Can Hillary Clinton Survive A 60-degree Bern?


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This is part 2 of a two-part series on the presidential campaign trails. In Part one, we look at how things are shaping up on the Republican side. Now, we take a look on the Democrat side.

Even the birds are curious; so, we took a pass with them over the Democrat debates sites. You won’t believe how things look through the birds’ eyes. Let me show you.

Rumors have it that the “Bern” is so severe Mrs. Clinton may have to stay in the intensive care unit for much longer than anticipated. Both her husband Bill Clinton and her daughter Chelsea have been by her side, praying for a miracle. Bill believes she will pull through for “she is a fighter”; Chelsea “believes in her mom’s ability to recover quickly”. From a birds’ eye view however, it does not look good at all for Mrs. Clinton.

According to the latest polls reported on RealClearPolitics.com, Hillary Clinton and Bernie Sanders have been playing the musical chair dance for the first place. From a birds’ eye view, that should be quite troubling for the Clinton’s campaign; in an interview with Matt Lauer of NBC on Wednesday, January 13, 2015, Mrs. Clinton suggested she was not nervous about the latest polls. I understand she could not possibly state to a national audience, much less so to her supporters, how she really feels but for her sake, I hope she is nervous.

A few months ago, presidential candidate Bernie Sanders was just the Independent Senator from Vermont who aspired to become president; the polls then showed Bernie at just seven percentage point while Mrs. Clinton was enjoying an unchallenged ranking of well over fifty percentage point. Her closest challenger at the time was someone who had not even expressed any interest in running for president, Joe Biden, pulling at just about 17%. Put differently, Mrs. Clinton was considered the anointed nominee for the Democrat Party. Didn’t we see that movie before? We have. In 2008, Mrs. Clinton was considered the anointed nominee for the Democrat Party, except for the fact that she was challenged by an unknown, inexperienced, junior (forgive the redundancy here) Senator from Illinois Barack Obama who would later capture the Democrat nomination. Of course, Mrs. Clinton has to be nervous now. From a birds’ view, she has yet to recover from a humiliating defeat in the hands of a Junior Senator. She still has the scars to prove it.

Granted, Bernie is no junior (although he is considered a Junior Senator in Washington); he is not inexperienced like Barack Obama was but in comparison to Hillary, a few months ago, Bernie was just an “Extra” in the presidential elections movie starring Hillary Clinton. Ironically, it is the “Extra” who has been stealing the show. To be fair, Bernie Sanders is no ordinary “Extra” either; he has made appearances in many political venues for several decades. – He was elected mayor of Burlington, VT in 1981 and re-elected three times before becoming Vermont U.S. Representative in 1990; he served as a congressman for 16 years before being elected as U.S. Senator of Vermont in 2006, a post he stills holds while running for president – Bernie has the experience of a fulltime actor.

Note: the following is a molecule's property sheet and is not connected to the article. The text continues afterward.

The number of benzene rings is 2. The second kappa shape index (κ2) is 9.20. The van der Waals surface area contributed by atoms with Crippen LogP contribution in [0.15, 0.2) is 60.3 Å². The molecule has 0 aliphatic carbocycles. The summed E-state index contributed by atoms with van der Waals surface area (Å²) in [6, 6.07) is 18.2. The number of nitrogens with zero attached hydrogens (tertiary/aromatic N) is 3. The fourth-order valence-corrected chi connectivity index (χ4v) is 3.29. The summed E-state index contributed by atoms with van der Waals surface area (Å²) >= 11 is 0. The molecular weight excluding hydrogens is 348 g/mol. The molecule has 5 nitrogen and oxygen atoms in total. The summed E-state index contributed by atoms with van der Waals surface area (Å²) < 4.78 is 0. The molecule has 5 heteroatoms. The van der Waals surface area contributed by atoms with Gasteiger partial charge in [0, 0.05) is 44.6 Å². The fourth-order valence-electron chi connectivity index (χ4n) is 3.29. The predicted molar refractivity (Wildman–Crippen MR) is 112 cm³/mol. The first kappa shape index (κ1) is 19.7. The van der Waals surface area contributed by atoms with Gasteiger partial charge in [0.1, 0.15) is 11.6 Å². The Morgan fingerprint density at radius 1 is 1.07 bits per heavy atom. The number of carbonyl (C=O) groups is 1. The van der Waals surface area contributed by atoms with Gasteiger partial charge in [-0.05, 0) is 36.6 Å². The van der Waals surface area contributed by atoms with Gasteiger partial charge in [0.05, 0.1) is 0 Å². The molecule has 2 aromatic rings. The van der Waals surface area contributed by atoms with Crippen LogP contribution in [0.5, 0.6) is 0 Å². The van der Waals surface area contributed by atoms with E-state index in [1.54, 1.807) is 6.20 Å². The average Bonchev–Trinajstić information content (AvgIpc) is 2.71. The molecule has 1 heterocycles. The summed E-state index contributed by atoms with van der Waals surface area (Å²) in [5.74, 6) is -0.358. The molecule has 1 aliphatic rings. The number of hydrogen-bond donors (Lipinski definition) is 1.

He started his campaign just like any other “unfamous” candidate who may simply want to add “running for president of the United States” into his/her resume but Mr. Sanders is no ordinary candidate either. i) in 2012, he got re-elected into the Senate capturing 71% of the popular vote; is there any other Senator in Washington who comes close to such high approval rating?; ii) Mr. Sanders was an outspoken opponent of the Iraq War; iii) he filibustered in 2010 against the proposed extension of the Bush tax cuts; iv) he is a leading voice on social issues (income inequality, universal healthcare, parental leave, climate change, LGBT rights); v) he is a major proponent of campaign finance reform; vi) he is outspoken on civil rights and civil liberties; vii) he is very critical of racial discrimination in the criminal justice system and mass surveillance policies. Translation, Mr. Sanders is the embodiment of what a candidate of the people should be like, an image he has nurtured during his political career; a characteristic his opponent has underestimated greatly; it is however that very characteristic which has gotten him elected and re-elected several times in the State of Vermont.

When he announced his candidacy for president, there was no fanfare, no balloons coming down, no large crowd cheering; in fact, there was no crowd at all. Well, from a birds’ eye view, a crowd of reporters asking questions about the announcement does not qualify as crowd. He could not have a crowd; Mr. Sanders took a 15-minute break from the Senate floor to tell the nation it is his intention to run for president of the United States. The announcement itself lasted four (4) minutes; another six (6) minutes were used to answer questions he fielded from the media. Bernie’s announcement was different, short, “un-hollywoody” but right to the point.

In fact, during those ten (10) minutes, Mr. Sanders was able to define what his bid for the presidency is all about. His candidacy announcement is the simplest, the shortest and the most boring of it all but don’t let that fool you. Within 24 hours following the official announcement of his candidacy for president, Bernie’s campaign coffers ballooned to $1.5 million; after only four days following the announcement, his campaign raised $3 million, equivalent to $43 per donor according to the campaign. By the end of 2015, Bernie’s campaign had raised approximately $73 million and announced to have reached 2.3 million donations, putting the average at a mere $27 per donation according to Politico. This type of momentum has made it possible for Bernie Sanders to break Obama’s 2011 record for the highest number of contributions for a White House bid.

With a very aggressive social media campaign and involvement, Bernie has tapped into a source of energy – the young, the opinionated, the future – with a synergy unforeseen even by the campaign. Bernie has attracted an army of young voters who share his vision for the country. He refuses to be associated with Super PACs, vows to return the country to its rightful owner, The People, promises to address the various social issues (wage inequality, racial discrimination, gender inequality, LGBT rights, civil rights, etc.) that have plagued the country for so long and is determined as president to steer clear of international conflicts and involvement as much as possible. “Feel the Bern” is a slogan which has picked up steam in the social media domain and has already started to cause serious burns to the Clinton’s campaign.